OECD Economics Department Working Papers

Working papers from the Economics Department of the OECD that cover the full range of the Department’s work including the economic situation, policy analysis and projections; fiscal policy, public expenditure and taxation; and structural issues including ageing, growth and productivity, migration, environment, human capital, housing, trade and investment, labour markets, regulatory reform, competition, health, and other issues.

The views expressed in these papers are those of the author(s) and do not necessarily reflect those of the OECD or of the governments of its member countries.

English, French

Enhancing the Benefits of Financial Liberalisation in Belgium

The Belgian financial landscape has been transformed over the past two decades and now consists of a relatively large, well-functioning and internationally integrated financial sector contributing directly and indirectly, through its intermediary function, to long-term economic growth. One of the financial system’s key characteristics is the concentration of activity among a small number of financial conglomerates that offer a combination of banking and insurance services. Although this mix of activities may contribute to financial stability, it has led to a widespread commercial practice of crossselling, possibly dampening competitive pressures. Competition may also be hindered by regulatory policies in the markets of mortgage loans and consumer credit; although these policies aim at protecting consumers against the risk of over-indebtedness, they risk having the unintended consequence of increasing entry costs for new providers, thus hindering competition and innovation and hurting consumer interests. Besides regulatory policy, tax policy has also been used to shape the development of the financial system. Tax credits are granted to influence investment and borrowing decisions, notably to stimulate home ownership, encourage saving and stimulate private pension accounts. International experience suggests that such tax expenditures, while influencing the allocation of saving, have no obvious impact on the overall level of saving. However they result in significant tax expenditure and necessitate higher tax rates elsewhere. Reforms recommended in this paper would help to make a well-functioning system perform even better.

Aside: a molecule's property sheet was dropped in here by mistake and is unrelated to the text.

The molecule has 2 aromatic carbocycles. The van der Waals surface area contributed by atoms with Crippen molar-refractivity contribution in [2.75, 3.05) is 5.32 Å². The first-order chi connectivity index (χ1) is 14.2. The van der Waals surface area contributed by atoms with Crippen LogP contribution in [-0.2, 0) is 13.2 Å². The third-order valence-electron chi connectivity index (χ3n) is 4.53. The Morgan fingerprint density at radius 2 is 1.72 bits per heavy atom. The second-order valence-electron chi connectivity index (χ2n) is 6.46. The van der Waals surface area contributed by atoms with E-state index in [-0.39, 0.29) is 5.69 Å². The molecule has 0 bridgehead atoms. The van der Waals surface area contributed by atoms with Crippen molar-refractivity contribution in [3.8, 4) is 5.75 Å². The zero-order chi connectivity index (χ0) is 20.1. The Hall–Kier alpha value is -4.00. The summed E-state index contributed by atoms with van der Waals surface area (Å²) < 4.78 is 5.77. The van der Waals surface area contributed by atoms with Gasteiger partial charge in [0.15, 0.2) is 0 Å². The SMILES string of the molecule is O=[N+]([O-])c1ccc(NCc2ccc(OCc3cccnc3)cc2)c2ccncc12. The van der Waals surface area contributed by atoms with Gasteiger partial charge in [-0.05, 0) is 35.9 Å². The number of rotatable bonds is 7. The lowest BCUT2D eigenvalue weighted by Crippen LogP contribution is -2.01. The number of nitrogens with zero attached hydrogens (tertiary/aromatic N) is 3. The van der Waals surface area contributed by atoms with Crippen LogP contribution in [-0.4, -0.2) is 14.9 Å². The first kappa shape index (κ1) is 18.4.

Keywords: consumer welfare, information and market efficiency, government regulation, competition
JEL: G18: Financial Economics / General Financial Markets / General Financial Markets: Government Policy and Regulation; G21: Financial Economics / Financial Institutions and Services / Banks; Depository Institutions; Micro Finance Institutions; Mortgages; G14: Financial Economics / General Financial Markets / Information and Market Efficiency; Event Studies; Insider Trading
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